Program Structure

Master of Science in Bioethics – Collaborative Program with Clarkson University

Icahn School of Medicine at Mount Sinai (ISMMS) in collaboration with Clarkson University offers a joint Masters of Science in Bioethics. This program is taught primarily on-line by distance learning which makes it flexible and compatible with most trainees’ scheduling needs. The program involves some face-to-face education, beginning with a nine day summer pro-seminar and including a week long clinical practicum entirely at ISMMS and a week-long capstone seminar. The Bioethics Program provides competency-based and skills-based education in clinical ethics, research ethics and bioethics policy and addresses topics such as refusal of treatment, transplant organ allocation, end-of-life care, physician aid-in-dying, the use of animals in research, and health policy issues related to justice and health improvement issues like obesity and smoking.

The Program is designed to enhance the career and educational opportunities of students from a broad range of background. Students in the program are physicians, lawyers, nurses and academics currently working in healthcare, research oversight, and health policy. Others are post-baccalaureate students who want to expand their understanding of bioethics before entering a professional degree program.

The program allows students to choose a specialization in clinical ethics, research ethics, or health policy. The curricula for these programs are designed to provide both theoretical understanding of key issues and practical skill for working as an ethicist in a clinical setting. The skills training incorporates the use of standardized patients (i.e., actors). A four-course Certificate in Clinical Ethics is also offered.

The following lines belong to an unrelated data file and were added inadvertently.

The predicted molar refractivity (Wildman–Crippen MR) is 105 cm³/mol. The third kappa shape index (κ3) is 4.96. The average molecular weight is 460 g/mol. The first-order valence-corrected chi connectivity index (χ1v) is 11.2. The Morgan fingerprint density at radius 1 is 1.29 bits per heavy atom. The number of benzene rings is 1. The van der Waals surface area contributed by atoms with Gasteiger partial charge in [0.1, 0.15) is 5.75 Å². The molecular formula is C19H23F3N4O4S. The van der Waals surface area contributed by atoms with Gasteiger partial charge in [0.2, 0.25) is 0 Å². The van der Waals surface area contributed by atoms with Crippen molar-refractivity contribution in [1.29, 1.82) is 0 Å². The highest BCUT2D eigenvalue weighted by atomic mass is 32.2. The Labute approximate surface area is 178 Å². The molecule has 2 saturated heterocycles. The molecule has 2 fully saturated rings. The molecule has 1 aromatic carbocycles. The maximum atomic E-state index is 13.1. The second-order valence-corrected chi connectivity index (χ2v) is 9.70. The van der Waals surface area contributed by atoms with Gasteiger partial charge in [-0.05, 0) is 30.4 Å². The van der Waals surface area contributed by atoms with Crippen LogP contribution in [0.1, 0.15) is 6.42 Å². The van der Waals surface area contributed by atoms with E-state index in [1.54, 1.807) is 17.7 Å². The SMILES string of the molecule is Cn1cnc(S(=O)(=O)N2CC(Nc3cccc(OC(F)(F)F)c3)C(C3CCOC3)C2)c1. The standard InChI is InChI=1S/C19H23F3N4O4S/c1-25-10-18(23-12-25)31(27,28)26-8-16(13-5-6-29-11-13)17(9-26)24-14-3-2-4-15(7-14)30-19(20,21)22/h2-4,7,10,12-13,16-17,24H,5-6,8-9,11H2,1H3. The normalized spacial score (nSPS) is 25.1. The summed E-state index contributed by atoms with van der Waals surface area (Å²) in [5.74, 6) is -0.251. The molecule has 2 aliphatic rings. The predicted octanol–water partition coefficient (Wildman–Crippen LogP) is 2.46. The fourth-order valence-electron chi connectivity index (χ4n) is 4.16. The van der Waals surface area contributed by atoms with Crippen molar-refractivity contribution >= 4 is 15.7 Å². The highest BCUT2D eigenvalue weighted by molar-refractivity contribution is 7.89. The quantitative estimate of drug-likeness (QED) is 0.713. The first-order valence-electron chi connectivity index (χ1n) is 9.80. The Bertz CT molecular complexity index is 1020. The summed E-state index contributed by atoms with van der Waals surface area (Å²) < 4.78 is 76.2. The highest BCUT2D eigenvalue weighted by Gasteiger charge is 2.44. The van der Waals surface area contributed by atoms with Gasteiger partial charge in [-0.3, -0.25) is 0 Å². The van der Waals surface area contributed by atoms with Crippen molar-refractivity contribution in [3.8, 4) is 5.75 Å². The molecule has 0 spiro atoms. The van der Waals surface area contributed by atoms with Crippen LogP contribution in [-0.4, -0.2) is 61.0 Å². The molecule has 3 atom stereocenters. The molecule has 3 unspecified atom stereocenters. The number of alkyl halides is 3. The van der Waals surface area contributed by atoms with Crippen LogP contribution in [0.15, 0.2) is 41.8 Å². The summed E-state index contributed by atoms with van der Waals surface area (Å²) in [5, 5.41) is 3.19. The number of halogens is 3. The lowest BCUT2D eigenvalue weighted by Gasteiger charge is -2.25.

Elective Courses

Each year, The Bioethics Program at Icahn School of Medicine at Mount Sinai offers a number of elective courses through our several graduate degree programs to enhance those programs and to provide opportunities for interested students to expand their understanding of issues in bioethics. These courses which are cross-listed at The Graduate Center, CUNY, are unique in that medical students and graduate students from the humanities and social sciences study together in classes that are team-taught by a philosopher from The Graduate Center and a Mount Sinai clinician.